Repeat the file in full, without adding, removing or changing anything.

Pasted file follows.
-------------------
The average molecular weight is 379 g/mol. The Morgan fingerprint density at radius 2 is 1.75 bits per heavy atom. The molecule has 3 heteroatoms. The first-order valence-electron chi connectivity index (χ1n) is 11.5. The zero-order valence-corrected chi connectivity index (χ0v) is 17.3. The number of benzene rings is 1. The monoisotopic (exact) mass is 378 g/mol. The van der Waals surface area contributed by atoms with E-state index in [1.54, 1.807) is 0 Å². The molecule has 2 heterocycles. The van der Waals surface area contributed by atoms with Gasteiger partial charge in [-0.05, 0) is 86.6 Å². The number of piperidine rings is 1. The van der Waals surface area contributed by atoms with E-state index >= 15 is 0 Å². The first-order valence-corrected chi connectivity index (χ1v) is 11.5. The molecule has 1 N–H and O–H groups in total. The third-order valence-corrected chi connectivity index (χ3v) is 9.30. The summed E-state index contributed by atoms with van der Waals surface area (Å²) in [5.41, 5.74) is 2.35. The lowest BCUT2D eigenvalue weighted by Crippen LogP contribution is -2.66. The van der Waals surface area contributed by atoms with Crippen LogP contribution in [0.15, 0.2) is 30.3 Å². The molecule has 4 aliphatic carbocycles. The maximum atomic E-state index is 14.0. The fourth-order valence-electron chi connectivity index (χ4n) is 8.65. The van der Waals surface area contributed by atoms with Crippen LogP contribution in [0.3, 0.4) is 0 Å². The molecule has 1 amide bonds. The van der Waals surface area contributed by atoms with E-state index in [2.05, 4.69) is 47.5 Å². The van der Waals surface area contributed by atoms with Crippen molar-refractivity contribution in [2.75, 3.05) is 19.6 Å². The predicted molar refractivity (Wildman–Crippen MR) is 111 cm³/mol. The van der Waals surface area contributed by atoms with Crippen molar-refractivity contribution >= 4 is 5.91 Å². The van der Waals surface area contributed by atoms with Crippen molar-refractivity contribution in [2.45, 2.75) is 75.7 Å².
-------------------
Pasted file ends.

The average molecular weight is 379 g/mol. The Morgan fingerprint density at radius 2 is 1.75 bits per heavy atom. The molecule has 3 heteroatoms. The first-order valence-electron chi connectivity index (χ1n) is 11.5. The zero-order valence-corrected chi connectivity index (χ0v) is 17.3. The number of benzene rings is 1. The monoisotopic (exact) mass is 378 g/mol. The van der Waals surface area contributed by atoms with E-state index in [1.54, 1.807) is 0 Å². The molecule has 2 heterocycles. The van der Waals surface area contributed by atoms with Gasteiger partial charge in [-0.05, 0) is 86.6 Å². The number of piperidine rings is 1. The van der Waals surface area contributed by atoms with E-state index >= 15 is 0 Å². The first-order valence-corrected chi connectivity index (χ1v) is 11.5. The molecule has 1 N–H and O–H groups in total. The third-order valence-corrected chi connectivity index (χ3v) is 9.30. The summed E-state index contributed by atoms with van der Waals surface area (Å²) in [5.41, 5.74) is 2.35. The lowest BCUT2D eigenvalue weighted by Crippen LogP contribution is -2.66. The van der Waals surface area contributed by atoms with Crippen LogP contribution in [0.15, 0.2) is 30.3 Å². The molecule has 4 aliphatic carbocycles. The maximum atomic E-state index is 14.0. The fourth-order valence-electron chi connectivity index (χ4n) is 8.65. The van der Waals surface area contributed by atoms with Crippen LogP contribution in [0.3, 0.4) is 0 Å². The molecule has 1 amide bonds. The van der Waals surface area contributed by atoms with E-state index in [2.05, 4.69) is 47.5 Å². The van der Waals surface area contributed by atoms with Crippen molar-refractivity contribution in [2.75, 3.05) is 19.6 Å². The predicted molar refractivity (Wildman–Crippen MR) is 111 cm³/mol. The van der Waals surface area contributed by atoms with Crippen molar-refractivity contribution >= 4 is 5.91 Å². The van der Waals surface area contributed by atoms with Crippen molar-refractivity contribution in [2.45, 2.75) is 75.7 Å².